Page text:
-------- Original Message --------
Subject: CLF: Dr Roberto Sileo, this Thursday 15 February 4PM
Date: 2018-02-12 10:29
 From: Cambridge Linguistics Forum <mml...@hermes.cam.ac.uk>
To: dtal-st...@lists.cam.ac.uk, mml-faculty-off...@lists.cam.ac.uk, 

  Dear all
  Just a kindly reminder that this week the Cambridge Linguistics Forum
has the pleasure to host a recent graduate of the Linguistics Section,
Dr Roberto Sileo. Please find info on the talk at the Cam talks link
below (also available on our web page: http://www.ling.cam.ac.uk/clf/).

  As indicated below, this talk will take place this Thursday 15 February
at 4-5.30pm, in the English Faculty Building, GR-06/07 (ground floor).

  All welcome!

  Best wishes,
  Ana PĂ©rez & Calbert Graham


        * Dr. Roberto B. Sileo (University of Cambridge) [1]
        * Thursday 15 February 2018, 16:00-17:30
        * English Faculty Lecture Room GR-06/07, 9 West Road, Sidgwick Site.

If you have a question about this talk, please contact Dr Calbert Graham

While racial and ethnic slurs are primarily used by bigots to derogate
and/or offend individuals that they despise, they can also be used by
members of a certain ethnicity group, for example, to communicate
self-appropriated messages of camaraderie. While it is widely
acknowledged that slurs can convey either deprecating or friendly
messages in various contexts of utterance, the debate continues as to
whether slurring meaning is to be pinned down either in semantic
(sentence-based) or in pragmatic (context-based) terms.

In my search for a cognitively real theory of slurring natural language,
I identify context-specific and context-free aspects of slurring
meaning, look for a comprehensive theory which can account for slurring
language in use, and construct a theoretical representation of slurring
language processing. I argue, by extending the scope of application of
Jaszczolt's (2005, 2010, 2016) Default Semantics, that speakers' main
intended and successfully communicated messages (primary meanings) are
to constitute the object of study of a psychologically real account of
slurring language interpretation, and I propose, based on the claim that
slurs comprise a descriptive race, ethnicity and/or
nationality-determined aspect of meaning and a flexible (but default)
derogatory and/or offensive layer of expressiveness, that both
descriptiveness and expressiveness are apt to contribute to primary
meanings, the extent of such a contribution varying from context to

The shift from an analysis of lexical items or fully contextually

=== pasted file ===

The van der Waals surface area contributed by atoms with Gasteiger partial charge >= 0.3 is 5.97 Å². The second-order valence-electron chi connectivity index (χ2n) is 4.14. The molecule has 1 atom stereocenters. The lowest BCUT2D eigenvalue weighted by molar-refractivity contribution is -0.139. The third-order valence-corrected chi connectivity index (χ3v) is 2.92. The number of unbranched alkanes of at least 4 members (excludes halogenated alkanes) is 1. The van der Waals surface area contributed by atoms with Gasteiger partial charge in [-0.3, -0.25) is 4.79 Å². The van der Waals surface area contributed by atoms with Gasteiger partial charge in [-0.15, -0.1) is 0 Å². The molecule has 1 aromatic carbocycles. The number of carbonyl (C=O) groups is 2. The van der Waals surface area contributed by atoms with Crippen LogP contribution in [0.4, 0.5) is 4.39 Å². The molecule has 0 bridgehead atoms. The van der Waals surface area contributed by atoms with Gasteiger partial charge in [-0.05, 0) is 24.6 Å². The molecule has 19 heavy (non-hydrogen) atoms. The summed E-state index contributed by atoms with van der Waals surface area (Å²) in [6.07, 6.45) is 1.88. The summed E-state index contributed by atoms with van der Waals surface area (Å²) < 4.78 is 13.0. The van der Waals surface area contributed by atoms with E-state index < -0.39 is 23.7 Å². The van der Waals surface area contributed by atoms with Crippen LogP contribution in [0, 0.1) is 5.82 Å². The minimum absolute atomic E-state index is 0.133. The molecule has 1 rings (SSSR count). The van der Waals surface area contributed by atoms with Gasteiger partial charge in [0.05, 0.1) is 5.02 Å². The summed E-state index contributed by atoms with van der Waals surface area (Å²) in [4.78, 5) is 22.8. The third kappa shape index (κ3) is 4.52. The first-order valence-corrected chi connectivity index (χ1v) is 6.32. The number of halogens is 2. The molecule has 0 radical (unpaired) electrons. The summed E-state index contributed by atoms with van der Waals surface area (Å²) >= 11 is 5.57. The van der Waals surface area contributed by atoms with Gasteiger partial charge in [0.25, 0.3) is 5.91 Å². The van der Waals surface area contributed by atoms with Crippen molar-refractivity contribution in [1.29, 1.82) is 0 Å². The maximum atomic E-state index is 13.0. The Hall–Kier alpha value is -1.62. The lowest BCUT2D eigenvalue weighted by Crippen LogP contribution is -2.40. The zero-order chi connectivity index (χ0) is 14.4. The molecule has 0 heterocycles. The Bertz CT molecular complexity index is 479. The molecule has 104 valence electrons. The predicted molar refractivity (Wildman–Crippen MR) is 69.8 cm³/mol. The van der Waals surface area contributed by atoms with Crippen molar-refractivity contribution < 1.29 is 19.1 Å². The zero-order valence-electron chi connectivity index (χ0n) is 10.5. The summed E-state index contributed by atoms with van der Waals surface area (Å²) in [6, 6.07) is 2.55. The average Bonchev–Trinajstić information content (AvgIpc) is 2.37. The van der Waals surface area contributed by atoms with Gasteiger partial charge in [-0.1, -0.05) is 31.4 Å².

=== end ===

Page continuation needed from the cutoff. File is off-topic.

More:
determined understandings to an analysis of the meanings that speakers
intend to communicate and that hearers actually recover yields an
account of slurring language in which the semantic/pragmatic distinction
loses its now long-standing predominance. It is a balanced interaction
between language and context that leads to slurring primary meanings.

This talk is part of the Cambridge Linguistics Forum [4] series.

Tell a friend about this talk:


        * Cambridge Forum of Science and Humanities [5]
        * Cambridge Language Sciences [6]
        * Cambridge Linguistics Forum [4]
        * English Faculty Lecture Room GR-06/07, 9 West Road, Sidgwick Site.
        * Guy Emerson's list [7]
        * Language Sciences for Graduate Students [8]

[1] http://talks.cam.ac.uk/user/show/29909
[2] http://talks.cam.ac.uk/show/index/82855
[3] http://talks.cam.ac.uk/user/show/18609
[4] http://talks.cam.ac.uk/show/index/82852
[5] http://talks.cam.ac.uk/show/index/47312
[6] http://talks.cam.ac.uk/show/index/34176
[7] http://talks.cam.ac.uk/show/index/21330
[8] http://talks.cam.ac.uk/show/index/55942

Kasia M. Jaszczolt, D.Phil. (Oxon), PhD (Cantab), MAE, Professor of 
Linguistics and Philosophy of Language, Theoretical and Applied 
Linguistics, MML, University of Cambridge, Sidgwick Avenue, Cambridge 
CB3 9DA. Professorial Fellow and Director of Studies in Linguistics, 
Newnham College, Cambridge CB3 9DA, United Kingdom. 

Available from January 2016 from Oxford University Press: K.M. 
Jaszczolt, Meaning in Linguistic Interaction: Semantics, Metasemantics, 
Philosophy of Language

Available in paperback from May 2015 from Cambridge University Press: K. 
Allan and K.M. Jaszczolt (eds), Cambridge Handbook of Pragmatics 

To unsubscribe from the CamPhilEvents mailing list,
or change your membership options, please visit
the list information page: http://bit.ly/CamPhilEvents

List archive: http://bit.ly/CamPhilEventsArchive

Please note that CamPhilEvents doesn't accept email
attachments. See the list information page for further 
details and suggested alternatives.

Reply via email to